Table 1 shows our classification of 49 people in seven different fields. The Hits column lists the number of Google hits that each person had on October 24, 2005; the Fame column lists their fame in dBLw; and the List column shows their celebrity category.

Table 1: Classified Celebrities

Name Field Hits Fame List
Bill Gates Business 19900000 10.48 A
Bill Clinton Politics 18300000 10.12
Jesus Christ Religion 18100000 10.07
The Beatles Music 12300000 8.39
Albert Einstein Science 12200000 8.36
Jennifer Lopez Film 7600000 6.30
Paul McCartney Music 7120000 6.02
Tiger Woods Sports 6580000 5.68
John Lennon Music 6030000 5.30
Anna Kournikova Sports 2570000 1.60 B
George Harrison Music 2220000 0.96
Ringo Starr Music 1940000 0.37
Carl Sagan Science 1920000 0.33
Monica Lewinsky Politics 1780000 0.00
John Calvin Religion 1090000 -2.13
Marisa Tomei Film 934000 -2.80
Esther Dyson Business 586000 -4.83
Jason Mewes Film 238000 -8.74 C
Jerry Yang Business 227000 -8.94
Nadia Comaneci Sports 190000 -9.72
Rush Holt Politics 173000 -10.12
Murray Gell-Mann Science 168000 -10.25
Gerald Gardner Religion 90400 -12.94
Eddie From Ohio Music 88700 -13.02
Ryan Zimmerman Sports 54600 -15.13 D
Charlie Melancon Politics 54500 -15.14
Leonard Mlodinow Science 44900 -15.98
Shelagh Fraser
Film
16500
-20.33
Mary Furlong Business 16100 -20.44
Israel ben Eliezer Religion 16100 -20.44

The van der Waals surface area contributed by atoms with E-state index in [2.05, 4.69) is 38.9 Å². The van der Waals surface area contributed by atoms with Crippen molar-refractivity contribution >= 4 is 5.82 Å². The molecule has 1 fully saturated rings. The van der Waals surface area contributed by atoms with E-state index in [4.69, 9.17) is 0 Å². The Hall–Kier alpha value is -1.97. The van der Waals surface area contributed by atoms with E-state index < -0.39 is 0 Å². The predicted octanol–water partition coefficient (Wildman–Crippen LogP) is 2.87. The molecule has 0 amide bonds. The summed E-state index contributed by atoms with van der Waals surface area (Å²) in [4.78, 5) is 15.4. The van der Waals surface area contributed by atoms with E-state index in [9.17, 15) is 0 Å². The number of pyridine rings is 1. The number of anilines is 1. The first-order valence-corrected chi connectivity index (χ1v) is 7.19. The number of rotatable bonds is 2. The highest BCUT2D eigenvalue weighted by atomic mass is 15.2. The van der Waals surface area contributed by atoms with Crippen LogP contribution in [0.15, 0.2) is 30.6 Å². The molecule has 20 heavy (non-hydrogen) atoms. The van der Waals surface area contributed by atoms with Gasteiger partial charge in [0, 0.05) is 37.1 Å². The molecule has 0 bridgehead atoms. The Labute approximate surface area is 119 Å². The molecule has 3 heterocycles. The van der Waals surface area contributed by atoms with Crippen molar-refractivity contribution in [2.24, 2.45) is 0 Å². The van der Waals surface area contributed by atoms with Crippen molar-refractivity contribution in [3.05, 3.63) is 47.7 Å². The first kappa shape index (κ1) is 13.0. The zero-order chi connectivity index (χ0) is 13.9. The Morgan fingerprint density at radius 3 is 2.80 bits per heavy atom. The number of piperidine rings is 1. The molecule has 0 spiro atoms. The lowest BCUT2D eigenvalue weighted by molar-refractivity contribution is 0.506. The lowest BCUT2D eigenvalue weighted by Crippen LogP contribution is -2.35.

Lisa Moscatiello Music 13300 -21.27
Michael Clem Music 1310 -31.33 E
Melanie Rapp Politics 1030 -32.38
Marie Pillet Film 796 -33.50
Allison Powell Science 724 -33.91
Chinmoy Kumar Ghose Religion 688 -34.13
Robbie Schaefer Music 641 -34.44
Kerry Donley Politics 533 -35.24 F
Julie Murphy Wells Music 490 -35.60
Eithne Fennel Film 303 -37.69
Eddie Hartness Music 295 -37.81
Earle Spamer Science 197 -39.56
James Kibo Perry Religion 143 -40.95
H. Leon Denizard Rivail Religion 55 -45.10 G
Wendy Seligman Music 52 -45.34
Joshua Gitelson Film 30 -47.73
Daniel T. Arcieri Science 19 -49.72
Angela Sodolak Politics 11 -52.09
Elisabeth Scheneman Politics 3 -57.73 H

4. Discussion
    Although our method produces consistent results for all researchers, these results are not constant with time. For example, the Lennon Theorem (1966) stated that The Beatles were "more popular than Jesus" but this is no longer true. In the four years since Schulman and Boissier (2001), The Beatles have become less famous than Jesus Christ while Bill Clinton and Bill Gates have become more famous than Jesus Christ.
    Our method has many uses. For example, until now organizations soliciting celebrities for fund-raising events had to rely on expensive consultants to tell them which celebrities would be appropriate for the level of contributions expected. But with our method, 'C' List organizations such as the Daughters of the American Revolution will only require a few minutes to find that Jason Mewes or Nadia Comaneci have the appropriate level of fame for their purposes. 'D' List organizations may want to note that the author of this paper is a 'D' List Celebrity in the field of science.

5. Conclusion
    Google can be used to quickly, easily, and reproducibly categorize celebrities at all levels of fame.

References
  Fechner, G. T. 1860, Elemente der Psychophysik.
  Lennon, J. 1966, London Evening Standard, March 4.
  Pogson, N. 1856, "Magnitudes of Thirty-six of the Minor Planets for the First Day of each Month of the Year 1857," Monthly Notices of the Royal Astronomical Society, 17, 12.
  Schulman, E. 1999, "Can Fame Be Measured Quantitatively?" AIR, 5, 3, 16.
  Schulman, E. and Boissier, S. 2001, "How Should Fame Be Measured Quantitatively?" AIR Online, November 5.